Dangerous Teen Party Drink “Sizzurp” Can Have Deadly Consequences
If you haven’t heard of “sizzurp,” your teen most likely has. It’s also referred to as “purple drank,” “syrup,” or “lean” — as in it will make you lean over. While the drink has been around for a while, it has gained popularity in the last year or so, according to Cincinnati Children’s Drug and Poison Information Center. This can likely be attributed to the glamorization of it in songs, rap videos, and postings on social media sites. Sizzurp is a drink which is popular with the teen crowd and consumed at parties to get high. While “sizzurp” may sound and look innocent, experts warn it is anything but. The drink contains a potentially fatal concoction of prescription cough syrup containing promethazine with codeine, a mixing agent (typically a fruit-flavored soda), and a piece of candy dropped in for flavoring and color.
Codeine, in the same family of drugs as morphine, is classified as a narcotic controlled substance and has the potential to be addictive. It is used for pain relief and cough suppressing properties. Promethazine has sedative properties and is prescribed to help with nausea, vomiting, motion sickness and pain. When used recreationally, promethazine can slow down the central nervous and respiratory systems, affect the heart and cause seizures. When used together, the mixture can cause significant central nervous system and respiratory depression, stop the heart and lungs from working and is potentially fatal.
More Than 10,000 Toddlers Get ADHD Medication Outside Guidelines
A new government study finds more than 10,000 toddlers in the United States are receiving medication for attention deficit hyperactivity disorder (ADHD) outside established guidelines. The report found children covered by Medicaid are most likely to receive drugs such as Ritalin or Adderall. The American Academy of Pediatrics does not have guidelines for use of ADHD medications in children ages 3 and younger, because their safety and effectiveness in that age group has not been established, The New York Times reported. Adderall is the only drug approved by the Food and Drug Administration for treating children below age 6 for ADHD. A study published in 2012 found use of drugs for ADHD in children jumped 46 percent from 2002 to 2010. Ritalin was the top drug prescribed for teenagers, with more than four million prescriptions filled in 2010.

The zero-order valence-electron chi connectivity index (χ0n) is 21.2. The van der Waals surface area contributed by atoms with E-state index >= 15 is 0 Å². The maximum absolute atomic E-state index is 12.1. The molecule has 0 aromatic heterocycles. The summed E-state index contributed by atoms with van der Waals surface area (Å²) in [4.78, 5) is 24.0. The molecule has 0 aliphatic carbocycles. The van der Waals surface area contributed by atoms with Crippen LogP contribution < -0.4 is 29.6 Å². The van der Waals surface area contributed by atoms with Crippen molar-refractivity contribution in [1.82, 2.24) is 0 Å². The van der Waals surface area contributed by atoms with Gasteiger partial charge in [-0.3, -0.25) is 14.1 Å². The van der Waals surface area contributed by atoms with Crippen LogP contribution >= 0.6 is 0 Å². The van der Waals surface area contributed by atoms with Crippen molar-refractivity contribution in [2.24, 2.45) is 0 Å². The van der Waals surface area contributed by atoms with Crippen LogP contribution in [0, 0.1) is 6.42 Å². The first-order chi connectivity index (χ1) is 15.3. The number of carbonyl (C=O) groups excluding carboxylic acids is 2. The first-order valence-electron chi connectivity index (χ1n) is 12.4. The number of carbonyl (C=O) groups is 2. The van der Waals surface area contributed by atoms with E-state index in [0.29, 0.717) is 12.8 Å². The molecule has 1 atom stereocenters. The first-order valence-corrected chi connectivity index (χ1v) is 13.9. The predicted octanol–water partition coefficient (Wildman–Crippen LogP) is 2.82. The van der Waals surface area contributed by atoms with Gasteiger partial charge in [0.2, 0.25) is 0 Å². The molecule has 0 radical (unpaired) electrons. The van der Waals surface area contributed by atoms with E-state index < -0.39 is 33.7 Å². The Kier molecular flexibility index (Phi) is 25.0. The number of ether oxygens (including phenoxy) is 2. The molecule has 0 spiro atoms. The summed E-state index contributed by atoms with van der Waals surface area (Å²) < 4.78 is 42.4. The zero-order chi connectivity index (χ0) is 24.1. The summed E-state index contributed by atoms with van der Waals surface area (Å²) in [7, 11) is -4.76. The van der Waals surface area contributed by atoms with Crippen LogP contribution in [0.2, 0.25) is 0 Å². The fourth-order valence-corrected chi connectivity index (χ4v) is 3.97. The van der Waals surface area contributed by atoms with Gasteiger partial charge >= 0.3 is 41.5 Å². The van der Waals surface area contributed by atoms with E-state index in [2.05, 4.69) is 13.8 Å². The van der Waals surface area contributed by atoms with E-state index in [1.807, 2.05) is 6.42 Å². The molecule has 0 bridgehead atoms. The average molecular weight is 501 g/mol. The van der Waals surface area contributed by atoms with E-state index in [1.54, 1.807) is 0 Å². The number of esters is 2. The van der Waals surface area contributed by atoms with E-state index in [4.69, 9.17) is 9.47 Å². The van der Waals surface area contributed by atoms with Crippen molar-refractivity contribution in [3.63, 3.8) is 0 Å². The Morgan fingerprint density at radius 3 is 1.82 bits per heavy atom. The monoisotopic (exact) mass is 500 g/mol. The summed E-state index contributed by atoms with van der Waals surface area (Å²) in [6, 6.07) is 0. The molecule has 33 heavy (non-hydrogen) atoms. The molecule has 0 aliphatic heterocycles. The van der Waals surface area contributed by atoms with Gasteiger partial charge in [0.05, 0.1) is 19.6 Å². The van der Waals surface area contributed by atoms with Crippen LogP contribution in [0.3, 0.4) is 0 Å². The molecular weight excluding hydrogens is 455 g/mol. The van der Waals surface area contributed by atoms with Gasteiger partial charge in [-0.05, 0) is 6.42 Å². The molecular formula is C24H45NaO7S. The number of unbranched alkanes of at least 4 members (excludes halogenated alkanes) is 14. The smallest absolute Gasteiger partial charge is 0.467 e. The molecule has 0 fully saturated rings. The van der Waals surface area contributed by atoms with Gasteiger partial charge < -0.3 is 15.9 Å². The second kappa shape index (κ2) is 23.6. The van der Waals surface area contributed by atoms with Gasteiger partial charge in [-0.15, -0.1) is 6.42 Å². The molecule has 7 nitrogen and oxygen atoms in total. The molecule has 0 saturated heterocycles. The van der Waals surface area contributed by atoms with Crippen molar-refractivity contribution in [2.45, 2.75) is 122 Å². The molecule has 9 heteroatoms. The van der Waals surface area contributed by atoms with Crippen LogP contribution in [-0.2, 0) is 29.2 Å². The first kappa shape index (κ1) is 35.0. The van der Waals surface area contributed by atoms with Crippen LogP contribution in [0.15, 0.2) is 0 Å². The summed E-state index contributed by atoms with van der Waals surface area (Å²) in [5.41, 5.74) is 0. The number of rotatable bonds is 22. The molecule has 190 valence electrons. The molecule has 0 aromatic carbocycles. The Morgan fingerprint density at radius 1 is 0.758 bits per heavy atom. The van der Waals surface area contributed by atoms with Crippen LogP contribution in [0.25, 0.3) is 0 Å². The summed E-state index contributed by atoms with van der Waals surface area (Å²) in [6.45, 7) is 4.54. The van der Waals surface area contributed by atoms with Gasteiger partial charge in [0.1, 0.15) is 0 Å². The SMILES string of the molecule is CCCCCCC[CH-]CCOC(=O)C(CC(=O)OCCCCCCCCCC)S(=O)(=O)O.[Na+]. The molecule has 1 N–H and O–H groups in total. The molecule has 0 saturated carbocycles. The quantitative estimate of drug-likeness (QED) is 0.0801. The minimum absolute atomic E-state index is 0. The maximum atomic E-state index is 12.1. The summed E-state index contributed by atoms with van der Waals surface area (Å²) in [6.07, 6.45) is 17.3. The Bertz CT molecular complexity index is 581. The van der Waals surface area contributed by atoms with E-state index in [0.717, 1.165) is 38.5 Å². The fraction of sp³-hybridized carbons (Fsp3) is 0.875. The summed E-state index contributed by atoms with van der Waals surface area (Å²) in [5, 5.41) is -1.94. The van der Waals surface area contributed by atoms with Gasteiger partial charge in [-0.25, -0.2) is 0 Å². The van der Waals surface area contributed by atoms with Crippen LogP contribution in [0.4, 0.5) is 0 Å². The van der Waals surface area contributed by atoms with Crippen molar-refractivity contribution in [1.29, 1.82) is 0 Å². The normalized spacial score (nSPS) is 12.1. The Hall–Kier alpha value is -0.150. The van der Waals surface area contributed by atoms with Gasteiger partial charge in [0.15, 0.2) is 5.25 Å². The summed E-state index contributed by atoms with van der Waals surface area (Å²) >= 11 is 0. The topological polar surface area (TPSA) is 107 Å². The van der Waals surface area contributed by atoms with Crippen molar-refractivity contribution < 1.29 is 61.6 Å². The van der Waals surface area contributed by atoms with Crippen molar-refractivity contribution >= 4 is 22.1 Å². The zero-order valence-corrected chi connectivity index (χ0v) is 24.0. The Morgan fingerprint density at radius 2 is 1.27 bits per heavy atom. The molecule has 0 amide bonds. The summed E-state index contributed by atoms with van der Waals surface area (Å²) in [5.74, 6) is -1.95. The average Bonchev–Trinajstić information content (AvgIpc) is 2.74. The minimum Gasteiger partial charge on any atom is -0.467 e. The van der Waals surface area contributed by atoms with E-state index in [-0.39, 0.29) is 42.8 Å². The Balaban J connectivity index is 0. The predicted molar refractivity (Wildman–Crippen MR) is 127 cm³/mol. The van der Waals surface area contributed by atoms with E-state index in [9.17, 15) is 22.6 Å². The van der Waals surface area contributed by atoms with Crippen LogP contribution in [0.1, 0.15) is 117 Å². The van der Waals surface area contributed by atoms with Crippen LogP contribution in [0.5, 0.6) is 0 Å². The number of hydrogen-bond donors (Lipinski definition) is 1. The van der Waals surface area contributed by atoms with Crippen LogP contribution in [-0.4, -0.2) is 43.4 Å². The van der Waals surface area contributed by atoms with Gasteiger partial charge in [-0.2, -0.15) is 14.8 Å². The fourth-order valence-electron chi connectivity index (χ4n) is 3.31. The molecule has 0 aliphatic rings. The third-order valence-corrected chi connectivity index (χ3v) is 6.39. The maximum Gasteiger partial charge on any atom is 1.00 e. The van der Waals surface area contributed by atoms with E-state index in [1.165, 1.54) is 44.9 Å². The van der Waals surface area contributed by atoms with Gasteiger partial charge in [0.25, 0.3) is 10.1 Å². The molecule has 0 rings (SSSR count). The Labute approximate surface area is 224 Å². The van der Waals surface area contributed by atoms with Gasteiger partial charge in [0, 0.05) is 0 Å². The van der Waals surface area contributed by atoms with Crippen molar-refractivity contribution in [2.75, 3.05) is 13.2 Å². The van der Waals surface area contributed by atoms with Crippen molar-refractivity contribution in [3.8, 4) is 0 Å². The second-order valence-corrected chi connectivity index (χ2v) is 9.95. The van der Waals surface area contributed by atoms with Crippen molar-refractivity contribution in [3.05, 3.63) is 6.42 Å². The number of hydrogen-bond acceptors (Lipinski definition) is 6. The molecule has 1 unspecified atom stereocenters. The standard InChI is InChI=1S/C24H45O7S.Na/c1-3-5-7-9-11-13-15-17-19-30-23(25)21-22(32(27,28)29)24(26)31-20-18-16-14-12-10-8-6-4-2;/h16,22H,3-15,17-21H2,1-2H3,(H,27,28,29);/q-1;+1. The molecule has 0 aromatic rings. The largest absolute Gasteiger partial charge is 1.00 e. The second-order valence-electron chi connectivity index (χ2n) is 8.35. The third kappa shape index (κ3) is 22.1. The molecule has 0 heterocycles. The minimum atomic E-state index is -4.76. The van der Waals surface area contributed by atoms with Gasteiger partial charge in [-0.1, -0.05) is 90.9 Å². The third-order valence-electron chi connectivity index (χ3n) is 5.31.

RePEATED USE OF DRUGS--LONG TERM EFFECTS
Although the initial decision to take drugs almost always is voluntary, research shows repeated use becomes difficult to control. Justin Lusk, 29, of Shelby, Ohio got hooked on painkillers during his junior year at Shelby High School. He suffered an injured knee and ankle, and his doctor prescribed Percocet. “From there, I was hooked,” he said. “It just progressed. I got so used to having them (drugs). When I woke up, I felt like I had to have them.” Scans show addicts’ brains look different than healthy brains in areas that control judgment, decision making, learning, memory and behavior control. It frequently takes months or even years for brain function to recover, Lander said. “It’s like taking a two by four and whacking yourself in the head,” Lander said. Individuals whose parents or close relatives were addicts, those diagnosed with mental health issues, individuals who start using substances as teenagers and men are more susceptible to addiction, research shows. However, that’s not an exhaustive or exclusive list. Relapse rates among addicts — 40 percent to 60 percent — are similar to those for other chronic diseases such as Type I Diabetes — 30 percent to 50 percent — and asthma — 50 percent to 70 percent, according to the National Institute on Drug Abuse. “Drug addiction should be treated like any other chronic illness with relapse serving as a trigger for renewed intervention,” the institute prescribes. But when an addict relapses, it’s frequently viewed as weakness rather than a typical symptom of a disease. People rarely chastise individuals hospitalized for lung cancer caused by smoking or diabetes caused by overeating, but addiction is less accepted, said Steve Pasierb, CEO and president of the Partnership for Drug-Free Kids. “People make stupid decisions. Society has always dealt with the health impacts of that,” Pasierb said.